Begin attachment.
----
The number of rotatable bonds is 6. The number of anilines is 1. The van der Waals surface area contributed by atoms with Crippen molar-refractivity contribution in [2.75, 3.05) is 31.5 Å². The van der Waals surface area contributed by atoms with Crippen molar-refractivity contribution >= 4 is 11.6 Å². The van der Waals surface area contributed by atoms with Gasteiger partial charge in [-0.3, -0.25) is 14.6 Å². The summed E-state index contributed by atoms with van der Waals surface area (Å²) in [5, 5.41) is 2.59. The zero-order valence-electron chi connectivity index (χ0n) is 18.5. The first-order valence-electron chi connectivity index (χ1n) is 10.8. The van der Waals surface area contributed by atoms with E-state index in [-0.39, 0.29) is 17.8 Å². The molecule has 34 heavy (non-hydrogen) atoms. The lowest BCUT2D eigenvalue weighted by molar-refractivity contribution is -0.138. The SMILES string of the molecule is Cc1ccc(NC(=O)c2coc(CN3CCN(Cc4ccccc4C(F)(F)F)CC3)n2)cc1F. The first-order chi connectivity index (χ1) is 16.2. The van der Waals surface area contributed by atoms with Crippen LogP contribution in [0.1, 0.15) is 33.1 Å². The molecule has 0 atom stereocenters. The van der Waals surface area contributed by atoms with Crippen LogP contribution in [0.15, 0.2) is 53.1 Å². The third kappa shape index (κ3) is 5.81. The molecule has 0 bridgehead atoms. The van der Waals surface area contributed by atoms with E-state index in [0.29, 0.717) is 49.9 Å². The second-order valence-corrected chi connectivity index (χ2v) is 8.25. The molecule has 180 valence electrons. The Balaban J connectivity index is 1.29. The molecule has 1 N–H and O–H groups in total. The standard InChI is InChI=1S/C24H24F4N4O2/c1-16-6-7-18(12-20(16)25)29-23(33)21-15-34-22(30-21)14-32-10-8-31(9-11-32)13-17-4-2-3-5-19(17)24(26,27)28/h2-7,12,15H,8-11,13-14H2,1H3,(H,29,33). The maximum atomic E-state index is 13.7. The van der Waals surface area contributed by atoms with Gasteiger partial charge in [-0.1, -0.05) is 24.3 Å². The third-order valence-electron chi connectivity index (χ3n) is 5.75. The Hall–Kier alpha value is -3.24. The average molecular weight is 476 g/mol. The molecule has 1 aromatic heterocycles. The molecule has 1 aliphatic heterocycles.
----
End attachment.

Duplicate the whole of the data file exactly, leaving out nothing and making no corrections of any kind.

The number of rotatable bonds is 6. The number of anilines is 1. The van der Waals surface area contributed by atoms with Crippen molar-refractivity contribution in [2.75, 3.05) is 31.5 Å². The van der Waals surface area contributed by atoms with Crippen molar-refractivity contribution >= 4 is 11.6 Å². The van der Waals surface area contributed by atoms with Gasteiger partial charge in [-0.3, -0.25) is 14.6 Å². The summed E-state index contributed by atoms with van der Waals surface area (Å²) in [5, 5.41) is 2.59. The zero-order valence-electron chi connectivity index (χ0n) is 18.5. The first-order valence-electron chi connectivity index (χ1n) is 10.8. The van der Waals surface area contributed by atoms with E-state index in [-0.39, 0.29) is 17.8 Å². The molecule has 34 heavy (non-hydrogen) atoms. The lowest BCUT2D eigenvalue weighted by molar-refractivity contribution is -0.138. The SMILES string of the molecule is Cc1ccc(NC(=O)c2coc(CN3CCN(Cc4ccccc4C(F)(F)F)CC3)n2)cc1F. The first-order chi connectivity index (χ1) is 16.2. The van der Waals surface area contributed by atoms with Crippen LogP contribution in [0.1, 0.15) is 33.1 Å². The molecule has 0 atom stereocenters. The van der Waals surface area contributed by atoms with Crippen LogP contribution in [0.15, 0.2) is 53.1 Å². The third kappa shape index (κ3) is 5.81. The molecule has 0 bridgehead atoms. The van der Waals surface area contributed by atoms with E-state index in [0.29, 0.717) is 49.9 Å². The second-order valence-corrected chi connectivity index (χ2v) is 8.25. The molecule has 180 valence electrons. The Balaban J connectivity index is 1.29. The molecule has 1 N–H and O–H groups in total. The standard InChI is InChI=1S/C24H24F4N4O2/c1-16-6-7-18(12-20(16)25)29-23(33)21-15-34-22(30-21)14-32-10-8-31(9-11-32)13-17-4-2-3-5-19(17)24(26,27)28/h2-7,12,15H,8-11,13-14H2,1H3,(H,29,33). The maximum atomic E-state index is 13.7. The van der Waals surface area contributed by atoms with Gasteiger partial charge in [-0.1, -0.05) is 24.3 Å². The third-order valence-electron chi connectivity index (χ3n) is 5.75. The Hall–Kier alpha value is -3.24. The average molecular weight is 476 g/mol. The molecule has 1 aromatic heterocycles. The molecule has 1 aliphatic heterocycles.